Working paper Open Access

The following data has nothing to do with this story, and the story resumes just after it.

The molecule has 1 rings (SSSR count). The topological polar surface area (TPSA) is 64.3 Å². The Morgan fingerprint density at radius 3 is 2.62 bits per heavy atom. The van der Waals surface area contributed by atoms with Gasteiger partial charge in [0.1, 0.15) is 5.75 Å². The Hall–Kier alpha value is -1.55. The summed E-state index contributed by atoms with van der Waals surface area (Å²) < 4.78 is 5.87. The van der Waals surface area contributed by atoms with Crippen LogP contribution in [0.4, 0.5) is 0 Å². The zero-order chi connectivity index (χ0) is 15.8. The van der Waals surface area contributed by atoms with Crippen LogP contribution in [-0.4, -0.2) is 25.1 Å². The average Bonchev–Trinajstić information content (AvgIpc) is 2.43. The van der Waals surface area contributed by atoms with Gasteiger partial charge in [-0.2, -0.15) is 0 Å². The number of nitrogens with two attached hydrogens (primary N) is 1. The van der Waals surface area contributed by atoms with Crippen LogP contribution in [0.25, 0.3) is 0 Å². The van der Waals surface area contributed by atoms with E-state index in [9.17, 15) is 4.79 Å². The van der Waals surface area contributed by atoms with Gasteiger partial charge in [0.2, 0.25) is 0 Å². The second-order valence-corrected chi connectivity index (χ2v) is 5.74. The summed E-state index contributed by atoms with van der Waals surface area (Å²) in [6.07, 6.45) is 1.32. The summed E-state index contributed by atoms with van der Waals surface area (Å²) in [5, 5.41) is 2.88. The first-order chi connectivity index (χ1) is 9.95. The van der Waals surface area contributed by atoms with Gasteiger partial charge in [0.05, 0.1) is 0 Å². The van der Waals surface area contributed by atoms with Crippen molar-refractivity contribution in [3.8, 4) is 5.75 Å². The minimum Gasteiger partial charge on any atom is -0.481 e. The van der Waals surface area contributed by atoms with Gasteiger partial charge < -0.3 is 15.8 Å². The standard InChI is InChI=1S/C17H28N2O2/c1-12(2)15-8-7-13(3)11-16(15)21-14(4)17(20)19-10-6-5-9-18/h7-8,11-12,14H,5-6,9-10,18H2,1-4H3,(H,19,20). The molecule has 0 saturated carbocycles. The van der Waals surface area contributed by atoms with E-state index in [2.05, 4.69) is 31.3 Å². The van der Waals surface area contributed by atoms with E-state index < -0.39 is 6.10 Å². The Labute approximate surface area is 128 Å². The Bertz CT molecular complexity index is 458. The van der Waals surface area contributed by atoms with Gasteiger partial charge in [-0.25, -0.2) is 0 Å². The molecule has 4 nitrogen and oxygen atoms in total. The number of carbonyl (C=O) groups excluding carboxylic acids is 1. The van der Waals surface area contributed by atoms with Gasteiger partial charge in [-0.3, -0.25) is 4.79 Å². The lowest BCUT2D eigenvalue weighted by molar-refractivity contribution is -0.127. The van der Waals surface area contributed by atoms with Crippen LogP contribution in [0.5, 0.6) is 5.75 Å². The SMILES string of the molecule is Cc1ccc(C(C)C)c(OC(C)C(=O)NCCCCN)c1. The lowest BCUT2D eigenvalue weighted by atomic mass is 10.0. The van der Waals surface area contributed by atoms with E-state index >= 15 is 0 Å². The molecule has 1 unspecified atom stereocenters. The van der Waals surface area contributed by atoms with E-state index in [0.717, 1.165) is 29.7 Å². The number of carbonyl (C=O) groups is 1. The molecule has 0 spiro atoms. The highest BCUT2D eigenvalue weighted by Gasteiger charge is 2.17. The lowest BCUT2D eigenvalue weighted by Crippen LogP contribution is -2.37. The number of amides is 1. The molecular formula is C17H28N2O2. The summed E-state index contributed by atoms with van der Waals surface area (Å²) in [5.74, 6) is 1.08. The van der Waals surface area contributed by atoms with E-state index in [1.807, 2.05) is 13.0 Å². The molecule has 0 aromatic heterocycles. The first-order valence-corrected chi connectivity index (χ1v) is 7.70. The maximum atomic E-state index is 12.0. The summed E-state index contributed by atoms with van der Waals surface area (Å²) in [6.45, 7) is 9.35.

Discussions of platform governance frequently focus on issues of platform liability and online harm to the exclusion of other issues; perpetuate the myth that ‘the internet’ is unregulated; reinforce the same internet exceptionalism as the Silicon Valley companies themselves; and, by adopting the language of governance rather than regulation, diminish the role of the state. Over the last three years, UK governments, lawmakers and regulators, with expert advice, have contributed to the development of a broader range of regulatory concerns and options, leading to an emergent political economy of advertiser-funded platforms. These politicians and regulators have engaged in a process of sense-making, building their discursive capacity in a range of technical and novel issues. Studying an ‘actually existing’ regulatory process as it emerges enables us to look afresh at concepts of platform regulation and governance. This working paper has a particular focus on the regulatory approach to Facebook, which is presented as a case study. But it engages more widely with the issues of platform regulation through a careful interpretive analysis of official documentation from the UK government, regulatory and parliamentary bodies, and company reports. The regulatory process uncovered builds on existing regulatory frameworks and illustrates that platform regulation is a process, not a finished text.
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